Last week I read this article by writer Ewan Morrison about the death of books. He predicted that printed books would be dead and buried in twenty five years time due to the increase in ebook. Quality will suffer because of the ease with which ebooks can be produced. Writers are missing out the middle man and DIYing their own ebooks. Unfortunately the middle man also happens to be the quality control man. It is a depressing read a month after I signed my first contract to have a novel published. I need to hope that sense will prevail and that the world will not be turned into a swirling slush pile of mediocre fiction.
It is perhaps a spooky coincidence, or it is synchronicity, that around the same time as I read the article I found the next book on my to-read pile was Fahrenheit 451, by Ray Bradbury. This dystopian novel was first published in 1951. The novel is set in a future world where firemen are used to burn books and anyone possessing a book is hunted down. The temperature book paper burns is 451 Fahrenheit.
This is a pretty horrific world but what is more terrible are the reasons for the book burning. The inhabitants of this world wanted escapism that was easy, titillating and real for them. They didn’t want to feel inferior to anyone, the more minorities there were the harder this was to achieve. So everything was reduced to what Bradbury calls ‘Vanilla Tapioca’. In this world leisure is plentiful. Living rooms have wall to wall 3D TV. These walls are called the ‘Parlour’ and the people who live within the ‘Parlour’ are like the relatives; so real they are part of the family. What Bradbury described first in 1951 is not so far away today.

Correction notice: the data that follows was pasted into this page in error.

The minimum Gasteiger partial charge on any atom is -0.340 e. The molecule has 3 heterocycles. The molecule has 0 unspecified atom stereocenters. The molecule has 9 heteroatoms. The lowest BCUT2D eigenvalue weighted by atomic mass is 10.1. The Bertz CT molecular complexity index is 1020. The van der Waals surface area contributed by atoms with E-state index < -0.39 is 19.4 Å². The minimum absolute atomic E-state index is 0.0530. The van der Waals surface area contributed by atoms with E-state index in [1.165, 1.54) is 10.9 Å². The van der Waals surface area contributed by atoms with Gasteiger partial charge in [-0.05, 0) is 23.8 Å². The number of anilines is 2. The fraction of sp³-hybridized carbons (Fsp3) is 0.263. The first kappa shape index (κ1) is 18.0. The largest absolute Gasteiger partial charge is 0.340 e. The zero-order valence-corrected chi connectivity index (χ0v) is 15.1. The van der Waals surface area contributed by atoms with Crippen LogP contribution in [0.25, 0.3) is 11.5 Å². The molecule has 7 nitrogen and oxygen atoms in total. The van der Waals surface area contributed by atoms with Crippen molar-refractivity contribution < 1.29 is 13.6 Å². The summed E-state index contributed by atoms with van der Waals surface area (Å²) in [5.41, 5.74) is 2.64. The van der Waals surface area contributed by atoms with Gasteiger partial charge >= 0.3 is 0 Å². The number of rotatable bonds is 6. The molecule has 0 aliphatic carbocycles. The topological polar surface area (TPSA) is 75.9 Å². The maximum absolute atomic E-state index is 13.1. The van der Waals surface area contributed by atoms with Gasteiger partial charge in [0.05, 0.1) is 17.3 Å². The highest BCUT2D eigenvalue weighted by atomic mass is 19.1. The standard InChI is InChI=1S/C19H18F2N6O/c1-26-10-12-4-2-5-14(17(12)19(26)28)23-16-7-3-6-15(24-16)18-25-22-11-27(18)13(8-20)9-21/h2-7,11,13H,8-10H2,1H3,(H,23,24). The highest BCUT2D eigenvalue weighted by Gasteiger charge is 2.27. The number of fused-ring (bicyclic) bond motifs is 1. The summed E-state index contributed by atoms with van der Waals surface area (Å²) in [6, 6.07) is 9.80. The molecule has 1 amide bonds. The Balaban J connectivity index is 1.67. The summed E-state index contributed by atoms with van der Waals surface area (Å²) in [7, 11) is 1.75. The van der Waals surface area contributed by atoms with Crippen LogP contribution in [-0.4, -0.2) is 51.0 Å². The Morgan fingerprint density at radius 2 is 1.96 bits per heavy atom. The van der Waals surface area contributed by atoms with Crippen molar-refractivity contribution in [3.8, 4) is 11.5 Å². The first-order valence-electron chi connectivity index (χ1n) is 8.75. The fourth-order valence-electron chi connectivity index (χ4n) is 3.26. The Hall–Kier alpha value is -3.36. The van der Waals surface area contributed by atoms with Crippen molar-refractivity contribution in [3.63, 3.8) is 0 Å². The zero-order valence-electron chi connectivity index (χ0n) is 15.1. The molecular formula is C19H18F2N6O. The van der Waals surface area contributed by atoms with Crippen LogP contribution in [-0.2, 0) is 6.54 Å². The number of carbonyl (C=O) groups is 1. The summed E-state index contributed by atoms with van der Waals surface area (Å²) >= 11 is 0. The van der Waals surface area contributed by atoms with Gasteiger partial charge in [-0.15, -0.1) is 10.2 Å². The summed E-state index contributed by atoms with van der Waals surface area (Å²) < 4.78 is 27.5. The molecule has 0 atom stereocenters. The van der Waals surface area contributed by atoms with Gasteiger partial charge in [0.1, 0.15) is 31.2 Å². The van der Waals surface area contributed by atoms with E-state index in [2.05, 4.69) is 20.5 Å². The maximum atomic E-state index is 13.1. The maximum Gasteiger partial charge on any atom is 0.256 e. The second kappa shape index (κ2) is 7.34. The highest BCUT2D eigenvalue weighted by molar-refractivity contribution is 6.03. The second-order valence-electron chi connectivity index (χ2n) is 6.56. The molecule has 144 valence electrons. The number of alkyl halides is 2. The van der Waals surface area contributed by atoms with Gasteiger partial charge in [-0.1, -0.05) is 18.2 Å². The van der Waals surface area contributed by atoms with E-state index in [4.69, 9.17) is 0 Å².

Today’s newspapers contain hardly any news, mostly celebrity gossip. TVs the size of football pitches crowd out many living rooms and soap operas are so common place and familiar that even thought I never watch them I could probably name some of their main characters.
Read the book and judge for yourself.
I bought my copy from the wonderful Plan B Book in Glasgow. One of the few bookseller left standing, but that’s another story.